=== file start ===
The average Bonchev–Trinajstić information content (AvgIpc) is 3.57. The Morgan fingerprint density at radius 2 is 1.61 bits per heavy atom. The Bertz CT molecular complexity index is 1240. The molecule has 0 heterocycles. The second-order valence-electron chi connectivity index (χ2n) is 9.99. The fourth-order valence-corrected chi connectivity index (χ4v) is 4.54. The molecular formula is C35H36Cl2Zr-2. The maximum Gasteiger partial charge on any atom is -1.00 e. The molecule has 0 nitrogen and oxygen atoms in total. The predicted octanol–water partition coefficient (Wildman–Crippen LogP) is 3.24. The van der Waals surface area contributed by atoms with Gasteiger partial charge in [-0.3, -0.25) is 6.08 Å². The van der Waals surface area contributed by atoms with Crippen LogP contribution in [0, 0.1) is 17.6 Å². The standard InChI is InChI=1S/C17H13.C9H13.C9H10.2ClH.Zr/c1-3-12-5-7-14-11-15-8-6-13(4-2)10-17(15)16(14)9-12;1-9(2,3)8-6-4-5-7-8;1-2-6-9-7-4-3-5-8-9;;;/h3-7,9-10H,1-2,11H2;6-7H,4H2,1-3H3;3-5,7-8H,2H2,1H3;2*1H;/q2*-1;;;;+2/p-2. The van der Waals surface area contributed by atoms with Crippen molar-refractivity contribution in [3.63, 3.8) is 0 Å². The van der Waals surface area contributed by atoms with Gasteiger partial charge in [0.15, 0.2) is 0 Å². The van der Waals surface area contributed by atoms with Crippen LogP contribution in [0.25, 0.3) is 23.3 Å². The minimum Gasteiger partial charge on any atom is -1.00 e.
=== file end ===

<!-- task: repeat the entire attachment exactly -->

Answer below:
The average Bonchev–Trinajstić information content (AvgIpc) is 3.57. The Morgan fingerprint density at radius 2 is 1.61 bits per heavy atom. The Bertz CT molecular complexity index is 1240. The molecule has 0 heterocycles. The second-order valence-electron chi connectivity index (χ2n) is 9.99. The fourth-order valence-corrected chi connectivity index (χ4v) is 4.54. The molecular formula is C35H36Cl2Zr-2. The maximum Gasteiger partial charge on any atom is -1.00 e. The molecule has 0 nitrogen and oxygen atoms in total. The predicted octanol–water partition coefficient (Wildman–Crippen LogP) is 3.24. The van der Waals surface area contributed by atoms with Gasteiger partial charge in [-0.3, -0.25) is 6.08 Å². The van der Waals surface area contributed by atoms with Crippen LogP contribution in [0, 0.1) is 17.6 Å². The standard InChI is InChI=1S/C17H13.C9H13.C9H10.2ClH.Zr/c1-3-12-5-7-14-11-15-8-6-13(4-2)10-17(15)16(14)9-12;1-9(2,3)8-6-4-5-7-8;1-2-6-9-7-4-3-5-8-9;;;/h3-7,9-10H,1-2,11H2;6-7H,4H2,1-3H3;3-5,7-8H,2H2,1H3;2*1H;/q2*-1;;;;+2/p-2. The van der Waals surface area contributed by atoms with Crippen molar-refractivity contribution in [3.63, 3.8) is 0 Å². The van der Waals surface area contributed by atoms with Gasteiger partial charge in [0.15, 0.2) is 0 Å². The van der Waals surface area contributed by atoms with Crippen LogP contribution in [0.25, 0.3) is 23.3 Å². The minimum Gasteiger partial charge on any atom is -1.00 e.